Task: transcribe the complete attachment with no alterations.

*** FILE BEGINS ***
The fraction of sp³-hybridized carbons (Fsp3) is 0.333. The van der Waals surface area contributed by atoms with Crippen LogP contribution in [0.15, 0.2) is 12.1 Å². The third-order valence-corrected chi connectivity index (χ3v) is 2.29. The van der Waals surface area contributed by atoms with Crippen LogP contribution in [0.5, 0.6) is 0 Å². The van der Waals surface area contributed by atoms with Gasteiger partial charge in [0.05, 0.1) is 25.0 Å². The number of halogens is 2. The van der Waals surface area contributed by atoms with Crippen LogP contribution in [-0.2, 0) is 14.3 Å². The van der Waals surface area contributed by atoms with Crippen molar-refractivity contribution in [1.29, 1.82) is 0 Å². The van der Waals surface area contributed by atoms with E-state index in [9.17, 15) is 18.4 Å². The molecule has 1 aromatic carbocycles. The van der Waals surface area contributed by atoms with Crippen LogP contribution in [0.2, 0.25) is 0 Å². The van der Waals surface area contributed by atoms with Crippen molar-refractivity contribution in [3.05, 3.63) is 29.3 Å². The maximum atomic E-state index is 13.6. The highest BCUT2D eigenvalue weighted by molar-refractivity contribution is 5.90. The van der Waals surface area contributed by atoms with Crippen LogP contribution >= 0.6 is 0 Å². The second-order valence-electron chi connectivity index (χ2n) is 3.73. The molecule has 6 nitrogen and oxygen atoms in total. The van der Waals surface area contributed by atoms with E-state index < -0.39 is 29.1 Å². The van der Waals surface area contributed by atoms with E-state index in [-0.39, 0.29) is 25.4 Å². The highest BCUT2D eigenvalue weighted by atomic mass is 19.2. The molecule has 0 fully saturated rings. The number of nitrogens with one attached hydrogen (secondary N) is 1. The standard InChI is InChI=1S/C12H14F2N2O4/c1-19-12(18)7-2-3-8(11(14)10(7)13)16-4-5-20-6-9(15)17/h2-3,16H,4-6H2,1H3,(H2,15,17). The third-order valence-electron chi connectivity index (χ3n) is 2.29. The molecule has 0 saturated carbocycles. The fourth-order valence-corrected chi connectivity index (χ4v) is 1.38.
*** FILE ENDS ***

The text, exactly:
The fraction of sp³-hybridized carbons (Fsp3) is 0.333. The van der Waals surface area contributed by atoms with Crippen LogP contribution in [0.15, 0.2) is 12.1 Å². The third-order valence-corrected chi connectivity index (χ3v) is 2.29. The van der Waals surface area contributed by atoms with Crippen LogP contribution in [0.5, 0.6) is 0 Å². The van der Waals surface area contributed by atoms with Gasteiger partial charge in [0.05, 0.1) is 25.0 Å². The number of halogens is 2. The van der Waals surface area contributed by atoms with Crippen LogP contribution in [-0.2, 0) is 14.3 Å². The van der Waals surface area contributed by atoms with Crippen molar-refractivity contribution in [1.29, 1.82) is 0 Å². The van der Waals surface area contributed by atoms with E-state index in [9.17, 15) is 18.4 Å². The molecule has 1 aromatic carbocycles. The van der Waals surface area contributed by atoms with Crippen LogP contribution in [0.2, 0.25) is 0 Å². The van der Waals surface area contributed by atoms with Crippen molar-refractivity contribution in [3.05, 3.63) is 29.3 Å². The maximum atomic E-state index is 13.6. The highest BCUT2D eigenvalue weighted by molar-refractivity contribution is 5.90. The van der Waals surface area contributed by atoms with Crippen LogP contribution >= 0.6 is 0 Å². The second-order valence-electron chi connectivity index (χ2n) is 3.73. The molecule has 6 nitrogen and oxygen atoms in total. The van der Waals surface area contributed by atoms with E-state index < -0.39 is 29.1 Å². The van der Waals surface area contributed by atoms with E-state index in [-0.39, 0.29) is 25.4 Å². The highest BCUT2D eigenvalue weighted by atomic mass is 19.2. The molecule has 0 fully saturated rings. The number of nitrogens with one attached hydrogen (secondary N) is 1. The standard InChI is InChI=1S/C12H14F2N2O4/c1-19-12(18)7-2-3-8(11(14)10(7)13)16-4-5-20-6-9(15)17/h2-3,16H,4-6H2,1H3,(H2,15,17). The third-order valence-electron chi connectivity index (χ3n) is 2.29. The molecule has 0 saturated carbocycles. The fourth-order valence-corrected chi connectivity index (χ4v) is 1.38.